We ran this tip without contacting the owners of the restaurant, who have since refuted the tip in its entirety. We apologize to the owners of the restaurant, and our readers, for not investigating our source's claims before airing them on the site. The resulting post didn't rise to our standards, and we shouldn't have published it.Well, good for Eater for acknowledging the error of its ways. The original post with the apparently false allegation, however, remains up -- and, as I explained, assuming that Section 230 of the Communications Decency Act applies here (which I consider highly likely), The Must can't sue Eater, or force the site to take down the offending post. That remains true even if The Must can prove beyond all doubt that the allegations were false. (Yes, Section 230 is a very strong law, which even the California Supreme Court recognized has "disturbing implications.")
As I also said, Section 230 does not bar a defamation suit against whoever supplied Eater with the tip. But the problem for The Must is that it may turn out to be difficult or impossible to identify the tipster. The Must could file a "Doe" suit, and then take depositions and issue subpoenas to try to ID the actual culprit. There has been speculation that the tipster was a former employee of The Must; they could call in their former employees for depositions and ask them, one by one, if they know who dunnit. But they all might answer, "I dunno, wasn't me."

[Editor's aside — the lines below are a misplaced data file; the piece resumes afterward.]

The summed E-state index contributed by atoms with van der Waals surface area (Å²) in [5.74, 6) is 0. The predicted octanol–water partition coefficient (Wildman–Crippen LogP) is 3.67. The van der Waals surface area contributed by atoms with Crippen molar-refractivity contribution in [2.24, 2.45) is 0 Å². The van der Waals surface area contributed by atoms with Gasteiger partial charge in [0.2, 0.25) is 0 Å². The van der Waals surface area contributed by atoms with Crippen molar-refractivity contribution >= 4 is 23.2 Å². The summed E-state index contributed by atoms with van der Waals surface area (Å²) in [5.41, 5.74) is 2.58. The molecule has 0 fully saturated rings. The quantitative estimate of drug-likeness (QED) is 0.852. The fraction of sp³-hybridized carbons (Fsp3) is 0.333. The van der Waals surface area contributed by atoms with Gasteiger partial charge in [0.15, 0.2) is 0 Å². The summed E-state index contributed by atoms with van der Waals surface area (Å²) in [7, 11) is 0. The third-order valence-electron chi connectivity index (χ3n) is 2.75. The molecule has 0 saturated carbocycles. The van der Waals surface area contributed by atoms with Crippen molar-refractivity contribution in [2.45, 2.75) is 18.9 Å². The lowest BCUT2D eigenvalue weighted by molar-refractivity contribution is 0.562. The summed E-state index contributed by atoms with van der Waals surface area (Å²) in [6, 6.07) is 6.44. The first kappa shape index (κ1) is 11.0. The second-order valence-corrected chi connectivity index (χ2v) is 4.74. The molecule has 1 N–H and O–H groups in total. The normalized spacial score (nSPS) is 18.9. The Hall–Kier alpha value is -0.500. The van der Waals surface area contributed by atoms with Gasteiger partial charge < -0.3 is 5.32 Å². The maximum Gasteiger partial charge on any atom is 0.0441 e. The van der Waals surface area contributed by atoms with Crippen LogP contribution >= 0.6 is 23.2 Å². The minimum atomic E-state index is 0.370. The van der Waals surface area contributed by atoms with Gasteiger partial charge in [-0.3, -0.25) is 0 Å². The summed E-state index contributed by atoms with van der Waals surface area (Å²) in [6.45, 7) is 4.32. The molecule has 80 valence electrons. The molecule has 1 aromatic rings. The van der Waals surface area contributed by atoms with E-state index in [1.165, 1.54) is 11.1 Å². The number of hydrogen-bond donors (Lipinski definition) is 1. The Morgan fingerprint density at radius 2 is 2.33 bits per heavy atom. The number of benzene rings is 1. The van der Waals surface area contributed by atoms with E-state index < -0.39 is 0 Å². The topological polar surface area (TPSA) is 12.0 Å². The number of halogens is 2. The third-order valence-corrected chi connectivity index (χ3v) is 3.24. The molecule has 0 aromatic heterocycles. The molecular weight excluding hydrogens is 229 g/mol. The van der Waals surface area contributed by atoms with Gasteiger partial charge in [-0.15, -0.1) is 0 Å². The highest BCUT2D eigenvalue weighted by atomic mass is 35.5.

Of course The Must could also ask Eater LA to give up its source. But The Must would run straight into brick walls called Article I, § 2(b) of the California Constitution and California Evidence Code § 1070 -- better known as the California Reporters' Shield Law. Under the shield law, California journalists (including those who work for online news outlets) cannot be forced to give up their sources or unpublished information in a state civil case, which is what a potential libel suit over the Eater LA post would be.
So it seems unlikely that the The Must would be able to find much vindication in the courts. Hopefully they can take some comfort knowing that, judging from the reaction among Eater's own commenters, The Must has come out smelling like a rose, and Eater like a fetid pile of month-old Humboldt Fog.
UPDATE: This seems like a good solution too.